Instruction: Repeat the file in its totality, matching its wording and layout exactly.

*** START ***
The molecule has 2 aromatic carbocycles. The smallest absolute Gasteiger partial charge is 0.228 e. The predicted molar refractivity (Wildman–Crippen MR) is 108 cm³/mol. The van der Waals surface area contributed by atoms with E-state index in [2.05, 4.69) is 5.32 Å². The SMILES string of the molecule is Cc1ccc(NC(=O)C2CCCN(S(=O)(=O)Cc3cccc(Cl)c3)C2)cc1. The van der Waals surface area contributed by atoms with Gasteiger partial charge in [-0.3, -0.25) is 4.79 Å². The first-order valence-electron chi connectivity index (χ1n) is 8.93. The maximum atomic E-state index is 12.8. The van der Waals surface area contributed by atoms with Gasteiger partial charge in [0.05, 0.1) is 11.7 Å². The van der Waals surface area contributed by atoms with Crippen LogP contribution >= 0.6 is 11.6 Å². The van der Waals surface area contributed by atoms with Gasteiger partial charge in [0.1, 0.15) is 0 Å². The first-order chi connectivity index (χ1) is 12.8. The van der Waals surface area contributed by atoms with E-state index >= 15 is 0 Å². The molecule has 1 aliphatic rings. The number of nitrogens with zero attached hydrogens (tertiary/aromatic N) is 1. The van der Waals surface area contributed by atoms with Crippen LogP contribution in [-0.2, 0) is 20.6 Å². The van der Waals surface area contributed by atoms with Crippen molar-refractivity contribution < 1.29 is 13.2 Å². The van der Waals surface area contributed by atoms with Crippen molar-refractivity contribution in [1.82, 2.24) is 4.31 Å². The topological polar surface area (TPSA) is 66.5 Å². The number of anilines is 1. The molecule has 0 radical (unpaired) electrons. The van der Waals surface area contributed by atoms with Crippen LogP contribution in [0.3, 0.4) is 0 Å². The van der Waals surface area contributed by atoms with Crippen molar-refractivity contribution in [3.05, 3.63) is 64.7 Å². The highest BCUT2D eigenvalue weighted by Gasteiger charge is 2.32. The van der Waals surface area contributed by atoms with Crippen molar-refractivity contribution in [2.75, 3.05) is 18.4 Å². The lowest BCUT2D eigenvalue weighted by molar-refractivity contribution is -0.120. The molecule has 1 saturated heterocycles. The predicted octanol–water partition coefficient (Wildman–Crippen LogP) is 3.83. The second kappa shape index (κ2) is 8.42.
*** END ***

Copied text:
The molecule has 2 aromatic carbocycles. The smallest absolute Gasteiger partial charge is 0.228 e. The predicted molar refractivity (Wildman–Crippen MR) is 108 cm³/mol. The van der Waals surface area contributed by atoms with E-state index in [2.05, 4.69) is 5.32 Å². The SMILES string of the molecule is Cc1ccc(NC(=O)C2CCCN(S(=O)(=O)Cc3cccc(Cl)c3)C2)cc1. The van der Waals surface area contributed by atoms with Gasteiger partial charge in [-0.3, -0.25) is 4.79 Å². The first-order valence-electron chi connectivity index (χ1n) is 8.93. The maximum atomic E-state index is 12.8. The van der Waals surface area contributed by atoms with Gasteiger partial charge in [0.05, 0.1) is 11.7 Å². The van der Waals surface area contributed by atoms with Crippen LogP contribution >= 0.6 is 11.6 Å². The van der Waals surface area contributed by atoms with Gasteiger partial charge in [0.1, 0.15) is 0 Å². The first-order chi connectivity index (χ1) is 12.8. The van der Waals surface area contributed by atoms with E-state index >= 15 is 0 Å². The molecule has 1 aliphatic rings. The number of nitrogens with zero attached hydrogens (tertiary/aromatic N) is 1. The van der Waals surface area contributed by atoms with Crippen LogP contribution in [-0.2, 0) is 20.6 Å². The van der Waals surface area contributed by atoms with Crippen molar-refractivity contribution < 1.29 is 13.2 Å². The van der Waals surface area contributed by atoms with Crippen molar-refractivity contribution in [1.82, 2.24) is 4.31 Å². The topological polar surface area (TPSA) is 66.5 Å². The number of anilines is 1. The molecule has 0 radical (unpaired) electrons. The van der Waals surface area contributed by atoms with Crippen LogP contribution in [0.3, 0.4) is 0 Å². The van der Waals surface area contributed by atoms with Crippen molar-refractivity contribution in [3.05, 3.63) is 64.7 Å². The highest BCUT2D eigenvalue weighted by Gasteiger charge is 2.32. The van der Waals surface area contributed by atoms with Crippen molar-refractivity contribution in [2.75, 3.05) is 18.4 Å². The lowest BCUT2D eigenvalue weighted by molar-refractivity contribution is -0.120. The molecule has 1 saturated heterocycles. The predicted octanol–water partition coefficient (Wildman–Crippen LogP) is 3.83. The second kappa shape index (κ2) is 8.42.